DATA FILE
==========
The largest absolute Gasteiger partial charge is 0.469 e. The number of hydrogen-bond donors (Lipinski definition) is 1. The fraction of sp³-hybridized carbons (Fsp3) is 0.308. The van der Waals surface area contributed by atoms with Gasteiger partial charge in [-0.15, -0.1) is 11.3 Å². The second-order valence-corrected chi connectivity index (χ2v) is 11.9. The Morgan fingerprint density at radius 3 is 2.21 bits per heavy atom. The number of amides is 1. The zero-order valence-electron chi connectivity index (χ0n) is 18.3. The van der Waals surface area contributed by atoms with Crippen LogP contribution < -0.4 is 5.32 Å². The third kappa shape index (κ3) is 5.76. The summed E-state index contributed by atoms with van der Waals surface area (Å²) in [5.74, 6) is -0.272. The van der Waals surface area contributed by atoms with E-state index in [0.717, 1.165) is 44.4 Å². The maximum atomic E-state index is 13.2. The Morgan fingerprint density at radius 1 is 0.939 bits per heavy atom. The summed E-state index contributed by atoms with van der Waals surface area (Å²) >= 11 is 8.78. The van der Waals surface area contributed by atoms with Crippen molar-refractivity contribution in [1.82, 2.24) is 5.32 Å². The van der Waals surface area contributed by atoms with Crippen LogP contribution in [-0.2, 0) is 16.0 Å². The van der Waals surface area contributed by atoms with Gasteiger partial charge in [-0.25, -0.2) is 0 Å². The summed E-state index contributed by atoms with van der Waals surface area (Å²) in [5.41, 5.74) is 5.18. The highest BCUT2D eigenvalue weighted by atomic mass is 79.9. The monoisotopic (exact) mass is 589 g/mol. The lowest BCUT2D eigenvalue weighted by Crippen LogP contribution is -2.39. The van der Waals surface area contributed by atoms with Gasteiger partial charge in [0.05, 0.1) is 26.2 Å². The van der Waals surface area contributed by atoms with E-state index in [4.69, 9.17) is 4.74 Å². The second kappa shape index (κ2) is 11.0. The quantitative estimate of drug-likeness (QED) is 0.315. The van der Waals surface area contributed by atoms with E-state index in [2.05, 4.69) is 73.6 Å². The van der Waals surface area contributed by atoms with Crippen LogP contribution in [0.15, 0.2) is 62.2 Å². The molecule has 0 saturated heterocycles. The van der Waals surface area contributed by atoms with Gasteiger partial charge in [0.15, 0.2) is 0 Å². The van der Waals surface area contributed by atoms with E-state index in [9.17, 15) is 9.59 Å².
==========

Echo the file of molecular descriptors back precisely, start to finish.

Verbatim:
The largest absolute Gasteiger partial charge is 0.469 e. The number of hydrogen-bond donors (Lipinski definition) is 1. The fraction of sp³-hybridized carbons (Fsp3) is 0.308. The van der Waals surface area contributed by atoms with Gasteiger partial charge in [-0.15, -0.1) is 11.3 Å². The second-order valence-corrected chi connectivity index (χ2v) is 11.9. The Morgan fingerprint density at radius 3 is 2.21 bits per heavy atom. The number of amides is 1. The zero-order valence-electron chi connectivity index (χ0n) is 18.3. The van der Waals surface area contributed by atoms with Crippen LogP contribution < -0.4 is 5.32 Å². The third kappa shape index (κ3) is 5.76. The summed E-state index contributed by atoms with van der Waals surface area (Å²) in [5.74, 6) is -0.272. The van der Waals surface area contributed by atoms with E-state index in [0.717, 1.165) is 44.4 Å². The maximum atomic E-state index is 13.2. The Morgan fingerprint density at radius 1 is 0.939 bits per heavy atom. The summed E-state index contributed by atoms with van der Waals surface area (Å²) >= 11 is 8.78. The van der Waals surface area contributed by atoms with Crippen molar-refractivity contribution in [1.82, 2.24) is 5.32 Å². The van der Waals surface area contributed by atoms with Crippen LogP contribution in [-0.2, 0) is 16.0 Å². The van der Waals surface area contributed by atoms with Gasteiger partial charge in [-0.25, -0.2) is 0 Å². The summed E-state index contributed by atoms with van der Waals surface area (Å²) in [5.41, 5.74) is 5.18. The highest BCUT2D eigenvalue weighted by atomic mass is 79.9. The monoisotopic (exact) mass is 589 g/mol. The lowest BCUT2D eigenvalue weighted by Crippen LogP contribution is -2.39. The van der Waals surface area contributed by atoms with Gasteiger partial charge in [0.05, 0.1) is 26.2 Å². The van der Waals surface area contributed by atoms with E-state index in [4.69, 9.17) is 4.74 Å². The second kappa shape index (κ2) is 11.0. The quantitative estimate of drug-likeness (QED) is 0.315. The van der Waals surface area contributed by atoms with E-state index in [2.05, 4.69) is 73.6 Å². The van der Waals surface area contributed by atoms with Crippen LogP contribution in [0.15, 0.2) is 62.2 Å². The molecule has 0 saturated heterocycles. The van der Waals surface area contributed by atoms with Gasteiger partial charge in [0.15, 0.2) is 0 Å². The van der Waals surface area contributed by atoms with E-state index in [9.17, 15) is 9.59 Å².